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SportsColumnistsBob Glauber

Jets' offensive line and Sam Darnold start out of sync, but recover against Saints

Jets quarterback Sam Darnold looks for an open

Jets quarterback Sam Darnold looks for an open receiver against the New Orleans Saints during the first quarter of an NFL preseason football game at MetLife Stadium on Saturday, Aug. 24, 2019. Credit: Kathleen Malone-Van Dyke

If the Jets are going to have the kind of season a lot of people expect — namely a season in which they make a serious push at a playoff spot — then there will be moments like this.

There will be lousy field position and lousy blocking and too many hits to Sam Darnold and too many missed assignments and too much miscommunication. Which is exactly what the Jets confronted through much of the first half in Saturday night’s preseason dress rehearsal against the Saints.

The starters will take off Thursday’s preseason finale against the Eagles at MetLife Stadium, so this was the last chance for the first-team offense — minus Le’Veon Bell, who will be held out until the games count — to get in some meaningful action.

It did not go well for a good portion of that time.

Darnold had been spot on at the beginning of his previous two games, looking sharp in reading coverages and delivering his passes and appearing like a quarterback who was ready to take the next step in his development. Darnold enjoyed a productive offseason and looked very good in training camp, and there was a clear carry-over in his appearances against the Giants and then the Falcons.

But Darnold and the offense looked out of sorts through much of their playing time against the Saints in the first half of Saturday night’s game. Darnold was hit far too frequently — the result of inadequate protection — and no Bell in the backfield translated to little production from Ty Montgomery and Bilal Powell.

And then . . . 

Patience and perseverance through those difficult early drives was rewarded with some terrific play on their final drive of the night. Darnold found Robby Anderson down the left side for a 41-yard gain to the Saints’ 19, and Darnold later feathered a perfect pass to Montgomery in the left corner of the end zone for a two-yard touchdown.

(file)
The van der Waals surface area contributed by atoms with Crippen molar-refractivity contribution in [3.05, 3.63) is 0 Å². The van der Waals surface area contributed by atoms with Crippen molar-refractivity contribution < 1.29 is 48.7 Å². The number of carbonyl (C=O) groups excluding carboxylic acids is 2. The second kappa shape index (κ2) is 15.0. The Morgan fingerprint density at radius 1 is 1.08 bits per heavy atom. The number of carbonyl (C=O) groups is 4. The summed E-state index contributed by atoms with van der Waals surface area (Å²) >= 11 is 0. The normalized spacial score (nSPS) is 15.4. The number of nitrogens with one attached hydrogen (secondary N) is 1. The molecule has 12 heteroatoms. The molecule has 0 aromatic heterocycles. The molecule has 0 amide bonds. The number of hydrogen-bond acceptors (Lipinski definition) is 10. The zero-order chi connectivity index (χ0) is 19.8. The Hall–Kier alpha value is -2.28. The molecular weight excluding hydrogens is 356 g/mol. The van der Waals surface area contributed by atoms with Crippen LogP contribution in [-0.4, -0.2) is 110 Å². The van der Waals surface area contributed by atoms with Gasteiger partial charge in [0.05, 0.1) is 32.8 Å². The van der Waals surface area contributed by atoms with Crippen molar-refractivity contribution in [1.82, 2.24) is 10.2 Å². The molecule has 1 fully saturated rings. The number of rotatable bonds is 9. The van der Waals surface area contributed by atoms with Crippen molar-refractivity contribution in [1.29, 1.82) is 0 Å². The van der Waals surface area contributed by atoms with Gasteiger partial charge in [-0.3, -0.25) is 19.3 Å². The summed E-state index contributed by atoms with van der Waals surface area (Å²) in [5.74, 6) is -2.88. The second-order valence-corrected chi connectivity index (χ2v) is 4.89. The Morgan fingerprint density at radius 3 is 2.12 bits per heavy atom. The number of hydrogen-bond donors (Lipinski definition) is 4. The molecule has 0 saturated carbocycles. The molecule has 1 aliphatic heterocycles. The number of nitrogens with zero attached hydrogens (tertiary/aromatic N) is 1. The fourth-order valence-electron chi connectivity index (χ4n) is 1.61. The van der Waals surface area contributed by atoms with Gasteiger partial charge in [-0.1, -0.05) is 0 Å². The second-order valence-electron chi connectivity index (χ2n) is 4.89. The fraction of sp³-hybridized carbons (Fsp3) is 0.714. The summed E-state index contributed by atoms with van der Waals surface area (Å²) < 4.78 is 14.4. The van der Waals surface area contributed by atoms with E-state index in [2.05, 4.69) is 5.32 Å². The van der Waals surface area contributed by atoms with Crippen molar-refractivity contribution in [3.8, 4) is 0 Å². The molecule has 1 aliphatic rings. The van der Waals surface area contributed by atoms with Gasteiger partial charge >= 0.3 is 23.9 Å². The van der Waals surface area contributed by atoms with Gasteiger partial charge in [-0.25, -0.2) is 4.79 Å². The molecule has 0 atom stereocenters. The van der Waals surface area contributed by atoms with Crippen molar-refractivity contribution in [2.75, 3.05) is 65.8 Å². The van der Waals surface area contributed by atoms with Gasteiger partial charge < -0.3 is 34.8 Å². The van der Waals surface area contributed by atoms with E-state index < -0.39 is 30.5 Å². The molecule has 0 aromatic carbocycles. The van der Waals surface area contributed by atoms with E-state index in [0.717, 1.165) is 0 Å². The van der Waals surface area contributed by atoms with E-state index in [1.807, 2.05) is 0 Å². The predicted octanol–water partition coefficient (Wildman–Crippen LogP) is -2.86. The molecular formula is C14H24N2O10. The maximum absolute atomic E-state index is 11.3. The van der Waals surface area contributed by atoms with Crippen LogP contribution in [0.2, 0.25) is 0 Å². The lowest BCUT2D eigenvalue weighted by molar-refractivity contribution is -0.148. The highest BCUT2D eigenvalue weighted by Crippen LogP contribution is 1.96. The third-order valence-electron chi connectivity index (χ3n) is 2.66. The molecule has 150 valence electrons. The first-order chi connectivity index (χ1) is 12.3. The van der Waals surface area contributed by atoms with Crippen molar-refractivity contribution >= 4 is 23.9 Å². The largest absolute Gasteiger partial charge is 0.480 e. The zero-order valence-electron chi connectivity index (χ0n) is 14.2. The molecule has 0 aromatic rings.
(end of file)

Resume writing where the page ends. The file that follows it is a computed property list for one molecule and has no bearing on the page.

That was all coach Adam Gase needed to see from his first-team offense and his quarterback. And we won’t see most of them until the Jets host the Bills in the regular season opener Sept. 8.

But it was a good teaching moment for the regular season, because there are sure to be similar struggles ahead. Just as there are for every team — even championships teams — things don’t always go smoothly. It’s what you to do grind through those moments that ultimately determines how good you are.

In this league, you have to learn to win ugly.

The Jets should feel good about where they are going into the season, having upgraded the roster with Bell, Montgomery, linebacker C.J. Mosley and slot receiver Jamison Crowder. But there are some problem areas, including a lack of depth at cornerback and linebacker. Perhaps the most concerning area, however, is the offensive line.

And the problems showed against the Saints.

With guards Kelechi Osemele (pectoral muscle strain) and Brian Winters (shoulder) still out, and with Ryan Kalil a late scratch after indicating earlier in the week he was ready to play, there is plenty of uncertainty in a critical area.

If the Jets’ offense is to succeed this season, it will take more than just Darnold. It will take reliable protection and solid run blocking. And if the offensive line issues bleed into the season, then there should be legitimate concern.

For now, general manager Joe Douglas, himself a former college lineman, is comfortable with what he has.

“We feel good about where we are depth-wise with this offensive line, and it’s always going to be a point of emphasis,” Douglas said before Saturday’s game. “They’ll be able to get work done in practice. We feel good about that.”

Good offensive play often goes unnoticed, because the skill players are able to produce thanks in large part to effective blocking. But poor execution up front leads to breakdowns that mean the difference between a good offense and a poor one.

And no amount of improvement Darnold has made will make a difference if he isn’t upright long enough to make his throws.

It showed against the Saints until the line got it together on the Jets’ final drive. And it will show when the lights come on in the regular season if the Jets can’t grind through the ugliness and overcome their issues up front.

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